Whilst on the subject I will warn against this one. I found it ultra appealing in its simplicity but it simply didn't hold up. The joints broke and the arms twisted out of shape. The dealer gave me the money back after seeing the sad remains.
The older I get, the better I used to be.

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active4seasons
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Post by active4seasons » Fri Apr 20, 2007 7:48 pm

I bought an Ekla 260 from Avoncraft at the NEC show recently with the intention of using it on my recent trip to Stavanger. The axle broke off as I wheeled it off the ferry and dropped me in the s***! I managed to find a very helpful Norwegian plumber and marina who let me use their workshop to put it back together again. Just waiting for my response to Avancraft regarding a refund! Will let you know how I get on. Basically not fit for use in my opinion! Alluminium is too soft - design is good but not strong enough!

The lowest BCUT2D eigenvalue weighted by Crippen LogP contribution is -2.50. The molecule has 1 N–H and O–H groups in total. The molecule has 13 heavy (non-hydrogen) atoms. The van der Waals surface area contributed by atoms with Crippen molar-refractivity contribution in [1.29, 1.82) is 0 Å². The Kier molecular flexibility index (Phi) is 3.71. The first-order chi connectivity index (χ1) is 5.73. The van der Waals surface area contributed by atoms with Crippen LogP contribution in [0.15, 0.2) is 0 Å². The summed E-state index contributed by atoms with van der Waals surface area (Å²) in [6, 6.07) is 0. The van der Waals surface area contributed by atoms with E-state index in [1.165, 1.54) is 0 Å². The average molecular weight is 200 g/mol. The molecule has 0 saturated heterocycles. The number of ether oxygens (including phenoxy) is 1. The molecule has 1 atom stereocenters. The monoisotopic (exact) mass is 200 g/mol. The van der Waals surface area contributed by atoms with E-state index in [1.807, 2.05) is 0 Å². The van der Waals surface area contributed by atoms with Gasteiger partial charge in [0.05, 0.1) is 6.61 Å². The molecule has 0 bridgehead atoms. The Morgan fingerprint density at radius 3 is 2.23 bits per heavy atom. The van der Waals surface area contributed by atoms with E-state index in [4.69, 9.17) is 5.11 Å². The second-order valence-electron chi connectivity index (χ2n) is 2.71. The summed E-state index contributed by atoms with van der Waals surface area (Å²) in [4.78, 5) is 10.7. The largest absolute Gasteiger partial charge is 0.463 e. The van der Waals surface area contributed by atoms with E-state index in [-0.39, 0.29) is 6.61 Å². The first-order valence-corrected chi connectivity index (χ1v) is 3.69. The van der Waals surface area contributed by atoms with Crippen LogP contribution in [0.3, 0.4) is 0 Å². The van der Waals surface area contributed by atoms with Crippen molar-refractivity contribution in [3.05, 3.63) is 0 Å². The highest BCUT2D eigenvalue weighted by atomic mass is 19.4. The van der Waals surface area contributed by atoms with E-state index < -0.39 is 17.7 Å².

Ollie
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Mark R
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Re: Trollied

Post by Mark R » Thu Jul 12, 2007 4:22 pm


Wow! I've just taken delivery of my very own KCS trolley, and it is MASSIVE! It looks like a flat pack Land Rover.
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Simon Willis
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Post by Simon Willis » Thu Jul 12, 2007 4:26 pm

Will it fit in a hatch or sit on the back deck? Or will it drive along the coast to meet you when you come ashore?